I like all that, but I like him more because he was kind of a weirdo. I like the Buddhist teachers that seemed crazy. Wonhyo did what other Buddhist teachers didn’t do. A lot of his time that wasn’t spent writing was spent out in the streets. He went to public places and taught regular people about Buddhism. Not only did he do that, but he didn’t always wear robes, he actually gave up being a monk to get married. Not only that, but he also included singing, dancing, and other forms of entertainment in his dharma talks.

Anyway, I spent that time telling you who Wonhyo was so that I could tell you his origin story. I like his story and I think that maybe it tells us something about ourselves.

When Wonhyo was a young monk he wanted to journey to China. Like many historical teachers, Wonhyo became convinced that the “real” Buddhism hadn’t come to his country yet. So, he wanted to go to China to find a better and more authentic Buddhism. So, he and a friend decided to take a journey to China together.

They were just walking and it was a long journey by foot.

One night on their journey they got caught in some terrible weather. It was a torrential downpour and they didn’t know what to do. They couldn’t keep walking in it. They found a cave, which they thought was some kind of temple dug into a mountain. They went inside to stay for the night and try to sleep. It was very dark and hard to see in this little cavern.

They slept for a while and Wonhyo woke up in the middle of the night. He looked around a little and stumbled on something round. He assumed it was a gourd and he held it to his mouth.

I guess in those days catching water in a gourd and drinking it was a thing people did.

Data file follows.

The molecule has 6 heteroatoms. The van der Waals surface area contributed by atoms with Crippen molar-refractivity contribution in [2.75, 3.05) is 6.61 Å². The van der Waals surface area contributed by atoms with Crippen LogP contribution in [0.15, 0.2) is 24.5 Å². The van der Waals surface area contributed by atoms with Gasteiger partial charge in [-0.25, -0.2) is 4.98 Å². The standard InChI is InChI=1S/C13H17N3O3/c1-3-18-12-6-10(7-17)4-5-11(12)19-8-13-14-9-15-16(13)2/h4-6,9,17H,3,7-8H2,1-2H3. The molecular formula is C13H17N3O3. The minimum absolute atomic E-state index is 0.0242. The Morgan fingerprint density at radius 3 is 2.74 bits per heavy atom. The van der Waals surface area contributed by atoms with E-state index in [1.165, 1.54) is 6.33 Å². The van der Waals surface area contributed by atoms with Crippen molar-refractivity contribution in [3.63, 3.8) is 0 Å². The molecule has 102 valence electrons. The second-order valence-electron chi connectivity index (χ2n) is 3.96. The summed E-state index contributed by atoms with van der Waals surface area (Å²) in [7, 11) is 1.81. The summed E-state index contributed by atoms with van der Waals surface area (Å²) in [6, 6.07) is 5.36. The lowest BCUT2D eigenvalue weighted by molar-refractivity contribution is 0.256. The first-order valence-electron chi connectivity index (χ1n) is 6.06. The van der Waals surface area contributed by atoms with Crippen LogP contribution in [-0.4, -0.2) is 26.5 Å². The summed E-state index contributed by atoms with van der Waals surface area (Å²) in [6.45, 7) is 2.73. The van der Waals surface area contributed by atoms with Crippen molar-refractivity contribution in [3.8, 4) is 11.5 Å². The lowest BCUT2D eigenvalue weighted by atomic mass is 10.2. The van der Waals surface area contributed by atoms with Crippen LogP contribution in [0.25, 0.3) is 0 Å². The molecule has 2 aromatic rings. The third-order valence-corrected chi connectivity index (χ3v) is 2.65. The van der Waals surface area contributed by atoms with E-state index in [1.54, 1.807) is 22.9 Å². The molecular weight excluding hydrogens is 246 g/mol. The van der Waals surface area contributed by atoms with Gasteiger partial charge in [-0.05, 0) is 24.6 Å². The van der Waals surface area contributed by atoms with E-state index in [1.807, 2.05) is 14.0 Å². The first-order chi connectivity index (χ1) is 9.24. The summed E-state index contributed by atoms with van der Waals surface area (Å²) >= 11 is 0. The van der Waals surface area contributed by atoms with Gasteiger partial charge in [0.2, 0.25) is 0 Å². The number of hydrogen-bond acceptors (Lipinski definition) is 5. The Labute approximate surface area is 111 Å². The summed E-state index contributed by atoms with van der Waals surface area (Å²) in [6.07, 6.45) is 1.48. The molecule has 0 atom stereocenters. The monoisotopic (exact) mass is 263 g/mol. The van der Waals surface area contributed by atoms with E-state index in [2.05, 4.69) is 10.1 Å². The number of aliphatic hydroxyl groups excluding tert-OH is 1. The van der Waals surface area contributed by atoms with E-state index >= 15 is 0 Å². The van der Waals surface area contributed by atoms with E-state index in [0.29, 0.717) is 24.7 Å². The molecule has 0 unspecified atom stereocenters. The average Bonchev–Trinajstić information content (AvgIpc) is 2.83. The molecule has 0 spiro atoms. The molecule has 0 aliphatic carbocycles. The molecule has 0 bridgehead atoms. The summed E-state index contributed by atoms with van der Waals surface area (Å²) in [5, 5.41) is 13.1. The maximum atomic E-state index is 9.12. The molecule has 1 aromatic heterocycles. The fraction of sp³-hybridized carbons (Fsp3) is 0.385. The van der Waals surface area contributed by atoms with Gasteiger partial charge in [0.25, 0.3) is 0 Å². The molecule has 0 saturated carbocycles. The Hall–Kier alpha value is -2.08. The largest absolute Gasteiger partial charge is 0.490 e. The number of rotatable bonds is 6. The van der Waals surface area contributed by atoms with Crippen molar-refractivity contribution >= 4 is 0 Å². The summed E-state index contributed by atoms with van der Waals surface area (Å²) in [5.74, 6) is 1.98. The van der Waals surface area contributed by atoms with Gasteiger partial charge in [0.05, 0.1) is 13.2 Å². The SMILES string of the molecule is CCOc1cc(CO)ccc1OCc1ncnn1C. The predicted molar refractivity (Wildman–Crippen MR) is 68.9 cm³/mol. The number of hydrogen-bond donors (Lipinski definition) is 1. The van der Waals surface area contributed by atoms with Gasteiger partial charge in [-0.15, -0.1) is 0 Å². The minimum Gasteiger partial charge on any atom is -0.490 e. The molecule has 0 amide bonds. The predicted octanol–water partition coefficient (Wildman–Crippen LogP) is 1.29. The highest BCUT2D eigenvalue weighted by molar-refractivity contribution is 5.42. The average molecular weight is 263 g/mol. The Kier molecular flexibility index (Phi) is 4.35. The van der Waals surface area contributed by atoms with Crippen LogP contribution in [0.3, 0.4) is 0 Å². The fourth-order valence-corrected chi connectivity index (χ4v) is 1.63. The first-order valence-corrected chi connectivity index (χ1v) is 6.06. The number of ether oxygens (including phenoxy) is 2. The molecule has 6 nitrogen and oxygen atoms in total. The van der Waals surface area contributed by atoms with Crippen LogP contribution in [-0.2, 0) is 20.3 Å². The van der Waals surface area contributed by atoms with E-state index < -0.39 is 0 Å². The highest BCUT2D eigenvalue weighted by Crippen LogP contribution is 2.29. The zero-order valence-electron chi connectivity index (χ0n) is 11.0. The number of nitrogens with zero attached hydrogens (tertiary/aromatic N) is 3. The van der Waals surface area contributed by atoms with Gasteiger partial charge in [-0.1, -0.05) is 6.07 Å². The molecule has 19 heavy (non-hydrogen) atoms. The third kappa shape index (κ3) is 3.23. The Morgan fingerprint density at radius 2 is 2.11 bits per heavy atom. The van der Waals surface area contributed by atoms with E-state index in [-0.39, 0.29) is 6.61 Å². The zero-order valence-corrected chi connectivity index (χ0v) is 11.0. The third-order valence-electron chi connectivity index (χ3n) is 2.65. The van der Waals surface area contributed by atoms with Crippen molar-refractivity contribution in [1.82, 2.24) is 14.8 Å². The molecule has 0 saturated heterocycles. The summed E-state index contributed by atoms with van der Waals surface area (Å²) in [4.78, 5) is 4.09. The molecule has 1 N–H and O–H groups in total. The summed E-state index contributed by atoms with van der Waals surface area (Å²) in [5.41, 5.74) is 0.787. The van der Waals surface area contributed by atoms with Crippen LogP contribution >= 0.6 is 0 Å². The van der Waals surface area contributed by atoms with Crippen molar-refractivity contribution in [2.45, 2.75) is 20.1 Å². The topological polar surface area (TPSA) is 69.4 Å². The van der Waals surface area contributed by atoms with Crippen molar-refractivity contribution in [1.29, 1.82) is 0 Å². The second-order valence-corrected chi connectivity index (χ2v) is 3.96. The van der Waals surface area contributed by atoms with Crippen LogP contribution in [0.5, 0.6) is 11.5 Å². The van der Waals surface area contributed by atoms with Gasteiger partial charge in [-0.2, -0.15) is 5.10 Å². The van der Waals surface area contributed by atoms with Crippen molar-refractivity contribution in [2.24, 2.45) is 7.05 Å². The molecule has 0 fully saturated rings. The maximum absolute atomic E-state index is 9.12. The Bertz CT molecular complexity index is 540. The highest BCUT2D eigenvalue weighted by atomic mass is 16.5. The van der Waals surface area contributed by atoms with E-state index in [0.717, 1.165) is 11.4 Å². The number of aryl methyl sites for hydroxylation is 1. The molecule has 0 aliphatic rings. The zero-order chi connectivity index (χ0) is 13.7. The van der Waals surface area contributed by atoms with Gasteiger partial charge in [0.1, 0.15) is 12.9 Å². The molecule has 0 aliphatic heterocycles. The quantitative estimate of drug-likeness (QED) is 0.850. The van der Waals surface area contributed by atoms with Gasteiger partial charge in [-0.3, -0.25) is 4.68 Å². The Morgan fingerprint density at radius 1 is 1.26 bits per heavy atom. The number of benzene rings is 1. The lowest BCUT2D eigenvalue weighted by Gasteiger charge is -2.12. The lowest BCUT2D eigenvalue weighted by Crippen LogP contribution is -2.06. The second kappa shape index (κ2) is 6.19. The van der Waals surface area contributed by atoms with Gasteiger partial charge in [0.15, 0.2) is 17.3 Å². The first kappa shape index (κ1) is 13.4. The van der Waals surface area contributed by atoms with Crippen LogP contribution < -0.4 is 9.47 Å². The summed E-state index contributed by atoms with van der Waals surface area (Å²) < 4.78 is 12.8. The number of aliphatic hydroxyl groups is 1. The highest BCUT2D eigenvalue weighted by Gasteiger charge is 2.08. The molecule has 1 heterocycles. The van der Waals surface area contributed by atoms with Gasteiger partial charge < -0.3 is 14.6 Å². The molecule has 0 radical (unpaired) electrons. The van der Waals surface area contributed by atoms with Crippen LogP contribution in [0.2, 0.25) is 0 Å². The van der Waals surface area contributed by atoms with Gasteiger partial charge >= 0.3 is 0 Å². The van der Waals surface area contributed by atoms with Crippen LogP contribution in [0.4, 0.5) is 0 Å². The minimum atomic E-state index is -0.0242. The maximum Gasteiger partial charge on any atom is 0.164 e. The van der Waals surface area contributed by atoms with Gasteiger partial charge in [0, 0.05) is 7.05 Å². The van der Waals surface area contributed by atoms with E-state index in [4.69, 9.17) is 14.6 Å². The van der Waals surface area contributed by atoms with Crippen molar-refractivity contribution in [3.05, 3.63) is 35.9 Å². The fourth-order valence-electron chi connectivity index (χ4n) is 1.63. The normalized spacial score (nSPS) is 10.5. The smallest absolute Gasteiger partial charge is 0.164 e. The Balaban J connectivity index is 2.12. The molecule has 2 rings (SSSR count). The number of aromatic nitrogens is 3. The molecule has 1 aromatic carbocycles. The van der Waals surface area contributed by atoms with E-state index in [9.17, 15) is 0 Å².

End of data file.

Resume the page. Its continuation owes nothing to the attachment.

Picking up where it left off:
There was water inside and he thought it was the best water he had ever tasted, it was refreshing and delicious.

The next morning the two friends woke up and discovered that their cave was a tomb. There were skeletons everywhere. Wonhyo looked down at the gourd he had found the night before and discovered it was skull full of dirty water. He threw up immediately.

It’s said that Wonhyo attained Enlightenment in that moment.

Why?

Because he saw that he had an incredible ability to reshape reality with his perception. He thought it was a gourd, and so he tasted really good water. His expectation changed the tasted of the water.

After this experience Wonhyo decided to go back home. He gave up being a monk and started spreading the teachings as a layman.

I think his story tells us a lot about ourselves. We expect an interaction or experience to be a certain way, and then we make it true.

How many times have you thought you’d have a bad day and it turned out you were right?

Is that because you were right? Or because your perceptions made it true?

It’s hard to really know. The hope is that with our meditation practice our minds get better and better at distinguishing things like that. If you can approach your day and just be present in it without predicting if it will be good or bad, I think that’s best.

Our perceptions tend to shape our reality and that causes us to avoid facing the truth.